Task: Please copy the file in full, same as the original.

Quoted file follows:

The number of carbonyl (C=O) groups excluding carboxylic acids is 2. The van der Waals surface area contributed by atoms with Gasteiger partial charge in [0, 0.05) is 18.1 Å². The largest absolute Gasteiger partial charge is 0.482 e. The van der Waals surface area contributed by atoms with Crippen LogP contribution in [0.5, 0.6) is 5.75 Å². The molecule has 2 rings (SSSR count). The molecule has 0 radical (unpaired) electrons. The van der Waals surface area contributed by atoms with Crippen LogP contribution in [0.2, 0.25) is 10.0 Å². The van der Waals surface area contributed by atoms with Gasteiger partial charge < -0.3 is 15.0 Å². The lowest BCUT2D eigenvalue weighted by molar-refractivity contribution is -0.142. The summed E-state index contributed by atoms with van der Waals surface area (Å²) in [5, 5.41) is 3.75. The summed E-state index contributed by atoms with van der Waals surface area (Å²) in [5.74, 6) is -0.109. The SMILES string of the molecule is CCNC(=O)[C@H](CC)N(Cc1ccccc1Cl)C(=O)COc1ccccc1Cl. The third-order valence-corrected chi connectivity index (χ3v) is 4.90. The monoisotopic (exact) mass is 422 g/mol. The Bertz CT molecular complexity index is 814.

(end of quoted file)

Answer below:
The number of carbonyl (C=O) groups excluding carboxylic acids is 2. The van der Waals surface area contributed by atoms with Gasteiger partial charge in [0, 0.05) is 18.1 Å². The largest absolute Gasteiger partial charge is 0.482 e. The van der Waals surface area contributed by atoms with Crippen LogP contribution in [0.5, 0.6) is 5.75 Å². The molecule has 2 rings (SSSR count). The molecule has 0 radical (unpaired) electrons. The van der Waals surface area contributed by atoms with Crippen LogP contribution in [0.2, 0.25) is 10.0 Å². The van der Waals surface area contributed by atoms with Gasteiger partial charge < -0.3 is 15.0 Å². The lowest BCUT2D eigenvalue weighted by molar-refractivity contribution is -0.142. The summed E-state index contributed by atoms with van der Waals surface area (Å²) in [5, 5.41) is 3.75. The summed E-state index contributed by atoms with van der Waals surface area (Å²) in [5.74, 6) is -0.109. The SMILES string of the molecule is CCNC(=O)[C@H](CC)N(Cc1ccccc1Cl)C(=O)COc1ccccc1Cl. The third-order valence-corrected chi connectivity index (χ3v) is 4.90. The monoisotopic (exact) mass is 422 g/mol. The Bertz CT molecular complexity index is 814.